Thirst (image 1)

A truly original take on the vampire film from a true cinematic master blessed with a stellar cast.

Todd Brown, Twitch

Screened as part of NZIFF 2009

Thirst 2009


Directed by Park Chan-wook

Korean auteur extraordinaire Park Chan-wook (Oldboy) unleashes his frenzied take on a ravenous vampire priest movie. “A truly original take on the vampire film from a true cinematic master.” — Twitch

South Korea / USA In Korean with English subtitles
133 minutes 35mm / CinemaScope



Park Chan-wook
Ahn Soo-hyun


Park Chan-wook
Chung Seo-kyung


Chung Chung-hoon


Kim Sang-bum
Kim Jae-bum

Production designer

Ryu Seong-hie

Costume designer

Cho Sang-kyung


Jung Gun


Cho Young-uk


Song Kang-ho (Sang-hyun)
Kim Ok-vin (Tae-ju)
Kim Hae-sook (Mrs Ra)
Shin Ha-kyun (Kang-woo)
Park In-hwan (old priest)
Oh Dal-soo (Young-du)
Song Young-chang (Seung-dae)
Mercedes Cabral (Evelyn)


Cannes (In Competition) 2009


Jury Prize, Cannes Film Festival 2009


Incredibly Strange opens its doors to unleash the ravenous vampire priest flick Thirst, the latest from Korean auteur extraordinaire Park Chan-wook, the disturbed mind behind fan-favourite Oldboy.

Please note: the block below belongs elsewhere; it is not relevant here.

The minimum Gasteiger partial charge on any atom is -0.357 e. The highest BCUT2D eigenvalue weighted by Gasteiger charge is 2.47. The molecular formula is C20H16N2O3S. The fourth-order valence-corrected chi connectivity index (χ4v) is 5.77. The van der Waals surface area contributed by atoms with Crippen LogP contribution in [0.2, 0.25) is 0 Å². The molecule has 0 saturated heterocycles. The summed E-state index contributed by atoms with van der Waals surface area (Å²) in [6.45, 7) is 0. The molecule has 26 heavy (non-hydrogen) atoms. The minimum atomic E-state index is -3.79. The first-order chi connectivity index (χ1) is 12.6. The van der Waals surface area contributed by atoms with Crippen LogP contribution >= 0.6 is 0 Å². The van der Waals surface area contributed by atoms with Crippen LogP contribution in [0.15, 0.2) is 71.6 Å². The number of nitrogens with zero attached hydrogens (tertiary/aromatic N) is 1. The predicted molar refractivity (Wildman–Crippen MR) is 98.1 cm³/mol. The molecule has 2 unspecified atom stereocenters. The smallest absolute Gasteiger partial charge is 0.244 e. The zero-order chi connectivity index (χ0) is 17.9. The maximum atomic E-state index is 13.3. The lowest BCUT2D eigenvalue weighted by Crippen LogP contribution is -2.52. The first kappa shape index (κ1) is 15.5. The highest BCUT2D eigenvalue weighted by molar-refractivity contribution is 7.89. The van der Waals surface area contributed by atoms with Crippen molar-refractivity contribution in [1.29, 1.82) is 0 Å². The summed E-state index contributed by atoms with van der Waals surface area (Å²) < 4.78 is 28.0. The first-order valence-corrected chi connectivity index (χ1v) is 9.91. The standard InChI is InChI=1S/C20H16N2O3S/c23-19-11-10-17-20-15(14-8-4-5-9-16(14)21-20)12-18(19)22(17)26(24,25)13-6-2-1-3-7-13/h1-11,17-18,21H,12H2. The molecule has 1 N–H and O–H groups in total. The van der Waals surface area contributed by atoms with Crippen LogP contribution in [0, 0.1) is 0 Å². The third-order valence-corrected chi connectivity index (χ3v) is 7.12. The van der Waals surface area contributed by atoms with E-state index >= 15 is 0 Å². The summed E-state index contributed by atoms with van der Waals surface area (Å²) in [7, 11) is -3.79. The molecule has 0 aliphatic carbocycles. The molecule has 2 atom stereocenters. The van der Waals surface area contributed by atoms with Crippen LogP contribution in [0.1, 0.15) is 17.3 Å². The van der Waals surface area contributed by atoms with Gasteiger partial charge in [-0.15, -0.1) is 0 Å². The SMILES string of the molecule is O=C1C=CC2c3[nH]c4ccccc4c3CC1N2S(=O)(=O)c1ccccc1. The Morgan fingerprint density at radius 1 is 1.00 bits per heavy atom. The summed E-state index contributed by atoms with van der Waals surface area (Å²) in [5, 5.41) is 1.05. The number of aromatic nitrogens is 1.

Thirst is a torrid expression of predatory instinct and insatiable, all-consuming love, embodied through its protagonist’s difficulty in holding his day job as a priest-cum-miraclehealer, and his night shift as an accidental vampire and fornicating murderer… Park takes his famed eroticization of violence, pain and cruelty to new, feverish heights, and garnishes it with deliciously sadistic gallows humor… Song Kang-ho turns in another forceful yet controlled performance as Sang Hyun, a provincial priest who volunteers to undergo an experiment in Africa to find a cure for a deadly virus. He survives, but becomes a vampire through an unknown blood transfusion. Unlike conventional vampires who only crave blood, Sang Hyun discovers that he ‘thirsts after all sinful pleasures’. He develops a flair for mahjong, justifies his way of obtaining blood supplies, and covets his childhood classmate, Kang-woo’s wife Tae-ju.” — Maggie Lee, Hollywood Reporter

“It’s liberating to watch a film… that strips the moorings from genre expectations and leaves viewers asking whether the film has lost its mind or they have. Our advice… when Thirst goes nuts, go with it… Blending plot elements of Double Indemnity and Natural Born Killers with the ripe sensuality of Francis Coppola’s take on Dracula, the film has made festival critics sit up in startled pleasure, as if they’d just received the most luscious neck-bite.” — Richard Corliss, Time